Editorial: Lesson from 9/11 define our generation

By on September 14, 2011

The dust has settled. The tears have dried. The streets in New York City and Washington, D.C. are cleared of black and white police cruisers, on-lookers and debris.

But now, ten years after airborne, human missiles crumbled the twin towers of the World Trade Center, the Pentagon and our sense of security, there’s still red in our eyes.

Why?

Many of us having just started third, fourth or fifth grade at the time, our parents and teachers protected most of us from the terrible news flowing out of every radio, television and newspaper. But they couldn’t protect us from the consequences. We may have been young, but the lessons we learned after Sept. 11, 2001 made us grow up. Fast.

We learned to be good little patriots, to wear our American flag lapel pins and only buy products stamped “made in the U.S.A.” We learned to be cautious
and diligent, and to look up when we heard the sound of jet planes overhead.

Others learned about intolerance, when suddenly shunned by their classmates because their skin was tan, like the bad men on T.V. Some learned to honor the military – some at the cost of an older sibling or parent.

Ours was supposed to be a warless generation. The few Middle Eastern skirmishes we watched on television from the comfort of our living rooms were nothing compared to the wars our parents and grandparents had seen and fought  rst hand. Comparatively speaking, there was peace.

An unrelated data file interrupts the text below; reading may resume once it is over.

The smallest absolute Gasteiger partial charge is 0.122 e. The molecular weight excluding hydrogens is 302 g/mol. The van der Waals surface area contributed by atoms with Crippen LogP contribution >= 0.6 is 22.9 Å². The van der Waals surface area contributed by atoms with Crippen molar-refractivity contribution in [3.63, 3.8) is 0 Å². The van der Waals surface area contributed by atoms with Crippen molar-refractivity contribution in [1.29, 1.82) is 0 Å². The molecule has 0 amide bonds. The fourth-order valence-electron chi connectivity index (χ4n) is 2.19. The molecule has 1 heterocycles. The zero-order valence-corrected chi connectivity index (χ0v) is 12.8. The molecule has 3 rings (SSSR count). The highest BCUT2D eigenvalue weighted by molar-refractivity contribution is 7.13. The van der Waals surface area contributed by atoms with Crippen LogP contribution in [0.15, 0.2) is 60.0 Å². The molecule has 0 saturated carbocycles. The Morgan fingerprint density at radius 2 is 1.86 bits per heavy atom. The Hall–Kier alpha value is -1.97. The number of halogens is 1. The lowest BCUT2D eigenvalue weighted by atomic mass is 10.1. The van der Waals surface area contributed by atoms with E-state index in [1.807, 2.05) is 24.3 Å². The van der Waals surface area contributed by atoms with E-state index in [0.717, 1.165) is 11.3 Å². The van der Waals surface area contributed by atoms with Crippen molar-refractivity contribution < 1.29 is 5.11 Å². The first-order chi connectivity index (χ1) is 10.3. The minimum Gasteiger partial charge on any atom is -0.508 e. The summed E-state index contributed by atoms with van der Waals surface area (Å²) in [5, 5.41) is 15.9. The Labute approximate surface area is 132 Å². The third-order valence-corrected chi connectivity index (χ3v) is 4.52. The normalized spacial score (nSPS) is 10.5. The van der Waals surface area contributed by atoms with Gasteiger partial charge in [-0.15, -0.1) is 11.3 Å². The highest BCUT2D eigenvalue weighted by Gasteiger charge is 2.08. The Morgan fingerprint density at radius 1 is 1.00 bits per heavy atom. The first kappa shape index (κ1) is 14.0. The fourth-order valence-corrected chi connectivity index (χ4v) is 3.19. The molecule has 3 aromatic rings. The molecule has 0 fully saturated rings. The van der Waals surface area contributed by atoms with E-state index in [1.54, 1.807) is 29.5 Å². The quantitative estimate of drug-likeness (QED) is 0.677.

And when that peace was shattered, we raised our  sts and declared war on terror.

The youth of America laced their boots tight against the desert sands, and marched to slake our country’s thirst for blood. And they won.  ey won many times, in fact.

Mirroring our parents, we cheered “mission accomplished,” when Bush declared the end of major combat operations in Iraq in 2003. We claimed victory with the fall of each new Taliban leader, all of them leading up to the death of Osama Bin Laden earlier this year.

But even his death wasn’t enough to drain the red from our eyes. It couldn’t undo what had been done.

How have we as a nation spent these past ten years?

Americans made questionably effective advancements in the fight against terrorism by adding “U.S.A.” to every hit song, and by eating all of our “freedom fries.” But that doesn’t matter. What matters is the big stuff.

We stood together, we cried on each other’s shoulders and now, one decade later, we’re working toward closure.

Whether or not we ever get, well, time will tell.

Photo: Nathan Gardener/The Louisville Cardinal

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